The under 14 crowd is an essential demographic for any product seeking massive gains, ask Miley Cyrus. But despite popular opinion thinking otherwise, either positive or negative, children ages 2-14 aren’t as enamored with video games as television, movies, or even music. According to the NPD Group’s Kids and Entertainment Content report, the age group has an even spread between PC and console gamers (71% and 77% respectively), most log in less overall hours gaming than watching TV, movies, or listening to music. Nonetheless, the report goes on to list the figures for handheld ownership (48%) and mobile players (24%), and surprisingly finds that just 14% of owned games are downloaded on PC (and meager 2% on consoles).
“I think folks in any particular industry tend to be so focused on their particular slice of the pie that it’s helpful to take a step back and think about the total entertainment picture and what else kids are doing.” said Anita Frazier, analyst at NPD, “Publishers and device manufacturers aren’t just competing with other folks in the industry, they’re competing for kids’ time and wallet share with television, movies, music and more. The plethora of free content (games and otherwise) available via the internet is a huge factor to consider when mapping out future strategies and considering how to keep kids engaged.”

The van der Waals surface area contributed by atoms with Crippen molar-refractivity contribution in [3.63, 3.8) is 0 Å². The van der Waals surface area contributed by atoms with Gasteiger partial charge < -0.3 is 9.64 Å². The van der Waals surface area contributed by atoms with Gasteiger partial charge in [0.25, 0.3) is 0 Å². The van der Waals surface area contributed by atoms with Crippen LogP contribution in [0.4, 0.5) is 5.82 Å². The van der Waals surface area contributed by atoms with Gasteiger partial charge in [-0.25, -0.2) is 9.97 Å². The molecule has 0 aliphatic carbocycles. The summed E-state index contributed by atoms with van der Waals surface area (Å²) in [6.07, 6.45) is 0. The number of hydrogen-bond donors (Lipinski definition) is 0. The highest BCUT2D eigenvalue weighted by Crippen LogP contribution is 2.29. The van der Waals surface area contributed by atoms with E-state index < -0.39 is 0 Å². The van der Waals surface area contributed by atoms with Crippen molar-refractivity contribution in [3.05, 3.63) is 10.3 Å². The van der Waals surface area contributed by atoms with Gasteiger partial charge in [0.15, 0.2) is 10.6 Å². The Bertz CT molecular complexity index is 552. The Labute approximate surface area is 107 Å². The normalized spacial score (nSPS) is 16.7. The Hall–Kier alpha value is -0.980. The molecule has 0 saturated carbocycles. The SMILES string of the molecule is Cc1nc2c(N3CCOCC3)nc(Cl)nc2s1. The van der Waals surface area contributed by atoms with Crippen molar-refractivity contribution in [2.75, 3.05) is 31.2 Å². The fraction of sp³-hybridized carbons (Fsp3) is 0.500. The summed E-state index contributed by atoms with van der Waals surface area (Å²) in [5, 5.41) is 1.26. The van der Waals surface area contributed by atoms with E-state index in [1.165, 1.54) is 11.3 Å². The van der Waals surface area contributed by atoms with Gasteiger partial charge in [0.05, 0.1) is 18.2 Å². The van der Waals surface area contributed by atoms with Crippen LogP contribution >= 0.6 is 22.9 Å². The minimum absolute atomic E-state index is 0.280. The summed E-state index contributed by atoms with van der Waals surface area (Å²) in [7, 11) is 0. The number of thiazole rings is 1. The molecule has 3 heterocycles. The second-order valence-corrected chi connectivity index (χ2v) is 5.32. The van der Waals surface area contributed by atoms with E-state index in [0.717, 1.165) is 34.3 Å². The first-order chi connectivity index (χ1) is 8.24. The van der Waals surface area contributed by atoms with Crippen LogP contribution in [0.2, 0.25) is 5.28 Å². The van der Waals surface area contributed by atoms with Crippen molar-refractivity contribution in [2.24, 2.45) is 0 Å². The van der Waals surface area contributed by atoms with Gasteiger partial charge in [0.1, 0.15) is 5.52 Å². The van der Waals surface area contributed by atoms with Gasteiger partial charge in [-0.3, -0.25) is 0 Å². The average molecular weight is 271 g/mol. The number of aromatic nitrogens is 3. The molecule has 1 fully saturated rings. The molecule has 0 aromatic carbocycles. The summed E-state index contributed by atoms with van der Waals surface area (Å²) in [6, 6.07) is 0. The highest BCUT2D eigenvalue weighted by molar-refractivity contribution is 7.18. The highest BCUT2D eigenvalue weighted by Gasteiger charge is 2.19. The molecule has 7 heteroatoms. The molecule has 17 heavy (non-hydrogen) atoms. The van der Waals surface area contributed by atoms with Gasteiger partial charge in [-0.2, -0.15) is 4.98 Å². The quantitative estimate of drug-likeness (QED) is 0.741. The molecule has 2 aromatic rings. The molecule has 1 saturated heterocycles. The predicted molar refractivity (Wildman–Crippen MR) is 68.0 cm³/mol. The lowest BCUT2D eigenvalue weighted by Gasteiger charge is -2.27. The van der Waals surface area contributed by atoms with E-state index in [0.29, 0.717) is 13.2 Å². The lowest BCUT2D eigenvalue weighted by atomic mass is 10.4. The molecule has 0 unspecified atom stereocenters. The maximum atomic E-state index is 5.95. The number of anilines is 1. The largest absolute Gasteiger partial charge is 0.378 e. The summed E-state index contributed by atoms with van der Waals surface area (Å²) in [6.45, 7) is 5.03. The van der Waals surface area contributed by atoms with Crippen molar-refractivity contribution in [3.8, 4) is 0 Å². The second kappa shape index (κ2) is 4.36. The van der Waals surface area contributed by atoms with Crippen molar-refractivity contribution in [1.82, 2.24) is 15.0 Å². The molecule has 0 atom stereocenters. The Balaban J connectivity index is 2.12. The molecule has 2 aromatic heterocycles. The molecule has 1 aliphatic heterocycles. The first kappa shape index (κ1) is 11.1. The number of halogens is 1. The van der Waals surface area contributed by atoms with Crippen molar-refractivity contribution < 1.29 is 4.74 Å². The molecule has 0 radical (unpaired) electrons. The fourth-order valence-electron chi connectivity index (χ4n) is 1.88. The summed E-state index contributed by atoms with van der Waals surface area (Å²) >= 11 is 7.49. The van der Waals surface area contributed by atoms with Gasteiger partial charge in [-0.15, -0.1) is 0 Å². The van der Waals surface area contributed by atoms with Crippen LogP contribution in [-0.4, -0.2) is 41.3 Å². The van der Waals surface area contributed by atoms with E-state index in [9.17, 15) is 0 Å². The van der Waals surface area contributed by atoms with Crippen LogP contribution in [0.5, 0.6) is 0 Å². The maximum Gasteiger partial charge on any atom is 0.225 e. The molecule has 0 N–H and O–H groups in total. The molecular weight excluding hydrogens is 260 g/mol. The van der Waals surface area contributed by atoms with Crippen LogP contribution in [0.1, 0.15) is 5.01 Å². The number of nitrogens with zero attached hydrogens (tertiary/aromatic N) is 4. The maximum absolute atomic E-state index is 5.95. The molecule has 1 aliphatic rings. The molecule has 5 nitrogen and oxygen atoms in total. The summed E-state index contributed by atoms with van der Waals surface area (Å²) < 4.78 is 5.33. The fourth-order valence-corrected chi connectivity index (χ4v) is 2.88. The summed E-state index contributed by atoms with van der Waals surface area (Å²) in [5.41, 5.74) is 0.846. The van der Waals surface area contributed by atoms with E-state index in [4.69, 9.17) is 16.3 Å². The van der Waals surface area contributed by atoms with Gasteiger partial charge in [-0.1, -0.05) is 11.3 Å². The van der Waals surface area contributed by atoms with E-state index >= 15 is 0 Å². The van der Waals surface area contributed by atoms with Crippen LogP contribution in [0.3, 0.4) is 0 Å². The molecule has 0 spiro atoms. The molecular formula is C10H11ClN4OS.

The NPD’s findings can be cross-referenced with a report filed by The Henry J. Kaiser Family Foundation (highlighted by The Los Angeles Times and ABC World News), that says that the young demographic spends almost 8 hours absorbing entertainment across the board. This marks an hour and 17 minute increase from last year, and adds up to 53 hours a week, more than most registered full-time jobs.
“What surprised me the most is the sheer amount of media content coming into their lives each day,” said Kaiser’s Vicky Rideout, who directed the study. “When you step back and look at the big picture, it’s a little overwhelming. [But] parents aren’t helpless to limit the intake, the study found. When parents impose limits, they work, with their offspring tallying nearly three hours less exposure a day. But only 30% impose some kind of parameters, the study found.”
These numbers seem to validate the long-held belief in gamer culture that responsibility for media overexposure in young adult’s lives are on the parents. But what do the Elder-Geek’s think? Are children a valuable, but yet untapped, resource in video games? Give us your feedback below!